"Approximately 40 percent of Americans no longer align themselves with the two major parties, and their approval of Congress is less than 20 percent. If present trends continue, a third major party can emerge that can provide a middle ground for the common good."

Good argues that America’s national political climate is ripe for the rise of an independent third party, offering voters a viable alternative to the traditional Democratic and Republican parties—an astute observation, given the author’s first-hand experience that spans more than forty-five years in government and the private sector. The author takes on the arduous task of assessing the ideologies of the Democratic and Republican parties, beginning with the presidency of Theodore Roosevelt and concluding with the presidency of Barack Obama. Good’s fascinating tome offers readers a close-up look at the microcosm that fuels the evolution of both major parties, through a dispassionate lens.

This book postulates that the Republican Party is at a crossroads of whether it chooses to be the constructive loyal opposition for the common good, or continue to be “agents” for the wealthy, corporations, the Radical Right, and other extremist movements. Good further postulates that the Democratic Party has compromised its principles by supporting Republicans, relative to addressing the needs of the middle class, the poor, and unions.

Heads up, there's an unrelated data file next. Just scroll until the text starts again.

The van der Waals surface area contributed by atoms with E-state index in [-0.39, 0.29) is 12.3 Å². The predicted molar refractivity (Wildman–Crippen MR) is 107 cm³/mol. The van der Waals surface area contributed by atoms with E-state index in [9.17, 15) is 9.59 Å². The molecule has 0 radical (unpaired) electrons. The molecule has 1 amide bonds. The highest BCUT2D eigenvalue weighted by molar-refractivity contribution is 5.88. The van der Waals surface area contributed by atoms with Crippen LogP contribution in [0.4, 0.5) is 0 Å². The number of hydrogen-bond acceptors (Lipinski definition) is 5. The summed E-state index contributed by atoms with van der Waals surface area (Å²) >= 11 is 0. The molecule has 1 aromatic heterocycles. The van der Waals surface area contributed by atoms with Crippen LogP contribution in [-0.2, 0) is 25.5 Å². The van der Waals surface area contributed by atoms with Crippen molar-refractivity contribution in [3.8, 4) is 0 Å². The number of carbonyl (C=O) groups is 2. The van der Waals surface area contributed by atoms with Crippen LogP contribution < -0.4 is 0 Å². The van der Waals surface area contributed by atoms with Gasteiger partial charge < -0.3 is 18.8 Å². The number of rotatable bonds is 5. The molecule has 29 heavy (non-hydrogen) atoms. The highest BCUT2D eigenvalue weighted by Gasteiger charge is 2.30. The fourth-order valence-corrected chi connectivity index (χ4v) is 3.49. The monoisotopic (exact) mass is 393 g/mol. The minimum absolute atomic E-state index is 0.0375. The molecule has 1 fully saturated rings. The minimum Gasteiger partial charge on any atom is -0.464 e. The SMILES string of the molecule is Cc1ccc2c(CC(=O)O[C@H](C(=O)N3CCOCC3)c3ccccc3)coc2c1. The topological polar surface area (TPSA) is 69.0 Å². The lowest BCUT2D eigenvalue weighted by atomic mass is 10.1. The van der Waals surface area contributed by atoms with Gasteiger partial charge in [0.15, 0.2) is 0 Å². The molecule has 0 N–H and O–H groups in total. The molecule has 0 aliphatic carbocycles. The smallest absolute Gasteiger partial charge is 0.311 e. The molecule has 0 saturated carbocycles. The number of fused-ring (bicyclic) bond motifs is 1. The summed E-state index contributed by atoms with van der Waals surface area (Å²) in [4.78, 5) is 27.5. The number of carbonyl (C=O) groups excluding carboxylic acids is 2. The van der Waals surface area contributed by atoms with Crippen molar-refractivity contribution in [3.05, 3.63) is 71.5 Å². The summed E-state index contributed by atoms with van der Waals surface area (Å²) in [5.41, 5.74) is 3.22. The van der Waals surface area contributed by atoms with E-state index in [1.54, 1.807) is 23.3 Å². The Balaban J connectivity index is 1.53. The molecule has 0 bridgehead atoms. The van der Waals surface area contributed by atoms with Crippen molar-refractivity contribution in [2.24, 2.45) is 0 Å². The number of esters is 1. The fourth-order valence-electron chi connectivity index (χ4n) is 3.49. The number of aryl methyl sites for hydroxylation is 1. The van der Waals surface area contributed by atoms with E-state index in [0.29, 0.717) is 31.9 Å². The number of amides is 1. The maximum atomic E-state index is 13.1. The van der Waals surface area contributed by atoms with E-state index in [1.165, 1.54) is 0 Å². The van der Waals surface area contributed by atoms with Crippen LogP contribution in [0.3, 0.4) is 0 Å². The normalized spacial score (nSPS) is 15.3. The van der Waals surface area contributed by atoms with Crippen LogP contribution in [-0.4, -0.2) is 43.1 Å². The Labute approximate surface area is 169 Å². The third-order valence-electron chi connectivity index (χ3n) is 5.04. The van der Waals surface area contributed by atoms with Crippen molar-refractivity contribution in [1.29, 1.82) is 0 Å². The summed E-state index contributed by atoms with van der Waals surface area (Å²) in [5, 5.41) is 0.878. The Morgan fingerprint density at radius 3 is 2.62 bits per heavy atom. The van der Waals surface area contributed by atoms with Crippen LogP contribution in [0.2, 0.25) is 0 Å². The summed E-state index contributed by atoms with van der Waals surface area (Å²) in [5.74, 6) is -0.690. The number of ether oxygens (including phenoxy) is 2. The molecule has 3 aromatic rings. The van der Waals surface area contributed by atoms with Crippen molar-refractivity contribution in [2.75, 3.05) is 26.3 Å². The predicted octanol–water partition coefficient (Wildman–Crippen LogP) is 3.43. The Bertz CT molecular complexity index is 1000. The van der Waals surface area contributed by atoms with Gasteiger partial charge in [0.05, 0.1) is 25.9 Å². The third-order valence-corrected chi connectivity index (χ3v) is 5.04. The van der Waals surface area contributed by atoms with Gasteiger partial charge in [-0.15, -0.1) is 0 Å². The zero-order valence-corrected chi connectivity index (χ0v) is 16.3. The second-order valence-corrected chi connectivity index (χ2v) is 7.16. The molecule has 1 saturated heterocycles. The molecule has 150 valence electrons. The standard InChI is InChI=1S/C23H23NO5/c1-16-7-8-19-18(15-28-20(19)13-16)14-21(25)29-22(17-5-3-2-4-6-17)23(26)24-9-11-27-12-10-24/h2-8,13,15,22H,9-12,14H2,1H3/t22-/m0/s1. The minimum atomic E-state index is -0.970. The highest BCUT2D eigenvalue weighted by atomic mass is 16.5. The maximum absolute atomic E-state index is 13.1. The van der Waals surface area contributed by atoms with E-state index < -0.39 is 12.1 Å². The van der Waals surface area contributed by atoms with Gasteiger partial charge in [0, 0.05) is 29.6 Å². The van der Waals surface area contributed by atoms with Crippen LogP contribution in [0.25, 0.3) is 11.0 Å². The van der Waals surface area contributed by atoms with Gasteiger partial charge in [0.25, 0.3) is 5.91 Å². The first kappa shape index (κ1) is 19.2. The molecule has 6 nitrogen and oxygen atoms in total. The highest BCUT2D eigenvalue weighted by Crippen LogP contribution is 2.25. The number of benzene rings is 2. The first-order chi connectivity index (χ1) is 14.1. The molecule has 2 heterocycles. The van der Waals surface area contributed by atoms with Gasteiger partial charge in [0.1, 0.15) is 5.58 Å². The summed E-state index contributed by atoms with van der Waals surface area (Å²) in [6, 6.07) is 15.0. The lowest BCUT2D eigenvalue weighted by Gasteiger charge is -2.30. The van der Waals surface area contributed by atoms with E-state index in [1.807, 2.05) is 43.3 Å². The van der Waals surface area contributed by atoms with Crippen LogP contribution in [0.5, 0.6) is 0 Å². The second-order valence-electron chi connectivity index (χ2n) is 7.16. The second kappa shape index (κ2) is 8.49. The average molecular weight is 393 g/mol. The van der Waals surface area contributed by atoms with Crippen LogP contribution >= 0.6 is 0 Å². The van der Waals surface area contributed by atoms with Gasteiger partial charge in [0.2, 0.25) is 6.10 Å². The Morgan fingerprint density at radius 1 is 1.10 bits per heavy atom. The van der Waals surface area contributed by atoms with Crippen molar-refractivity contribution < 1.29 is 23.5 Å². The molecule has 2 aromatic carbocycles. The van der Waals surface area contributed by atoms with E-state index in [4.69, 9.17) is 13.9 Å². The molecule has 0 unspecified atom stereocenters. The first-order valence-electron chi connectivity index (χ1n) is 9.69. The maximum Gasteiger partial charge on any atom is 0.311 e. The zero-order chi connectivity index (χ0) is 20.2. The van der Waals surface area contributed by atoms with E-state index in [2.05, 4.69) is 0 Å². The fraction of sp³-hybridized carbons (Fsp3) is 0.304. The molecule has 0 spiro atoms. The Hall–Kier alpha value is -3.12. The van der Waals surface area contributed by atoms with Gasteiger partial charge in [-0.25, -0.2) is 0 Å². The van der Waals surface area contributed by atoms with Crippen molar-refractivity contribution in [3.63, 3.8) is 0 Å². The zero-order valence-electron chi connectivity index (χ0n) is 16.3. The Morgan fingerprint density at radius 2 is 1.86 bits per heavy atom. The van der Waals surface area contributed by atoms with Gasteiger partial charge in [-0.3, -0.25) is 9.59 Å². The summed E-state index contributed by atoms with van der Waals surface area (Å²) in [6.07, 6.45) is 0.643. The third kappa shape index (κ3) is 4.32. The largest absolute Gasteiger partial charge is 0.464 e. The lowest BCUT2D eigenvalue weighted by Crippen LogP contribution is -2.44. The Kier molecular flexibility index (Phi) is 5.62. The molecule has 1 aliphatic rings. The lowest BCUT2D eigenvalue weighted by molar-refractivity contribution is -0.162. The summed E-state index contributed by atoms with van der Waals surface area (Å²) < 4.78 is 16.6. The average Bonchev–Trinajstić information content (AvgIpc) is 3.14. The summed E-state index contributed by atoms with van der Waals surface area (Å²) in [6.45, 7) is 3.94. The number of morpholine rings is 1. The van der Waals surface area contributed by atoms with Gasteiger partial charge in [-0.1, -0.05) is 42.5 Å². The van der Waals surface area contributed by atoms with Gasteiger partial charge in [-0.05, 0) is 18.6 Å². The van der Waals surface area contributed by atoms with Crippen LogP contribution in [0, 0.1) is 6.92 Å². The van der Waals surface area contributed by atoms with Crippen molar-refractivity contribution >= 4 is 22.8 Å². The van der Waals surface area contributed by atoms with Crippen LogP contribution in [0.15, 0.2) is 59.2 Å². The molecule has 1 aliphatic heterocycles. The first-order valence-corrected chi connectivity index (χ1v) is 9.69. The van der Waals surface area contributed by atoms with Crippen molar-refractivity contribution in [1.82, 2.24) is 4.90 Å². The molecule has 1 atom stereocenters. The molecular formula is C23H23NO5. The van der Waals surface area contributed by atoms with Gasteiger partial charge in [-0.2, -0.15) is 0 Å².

Good proposes that the parties (Democratic, Republican, and Independent) work together toward adopting what he calls “common senses solutions” in energy, the courts, education, immigration, manufacturing, taxes/financial reform, and national defense. The book concludes with a forthright and sober assessment of what should be done for the sake of America’s future—and that it is imperative, that the Democratic and Republican parties compromise on key issues soon.

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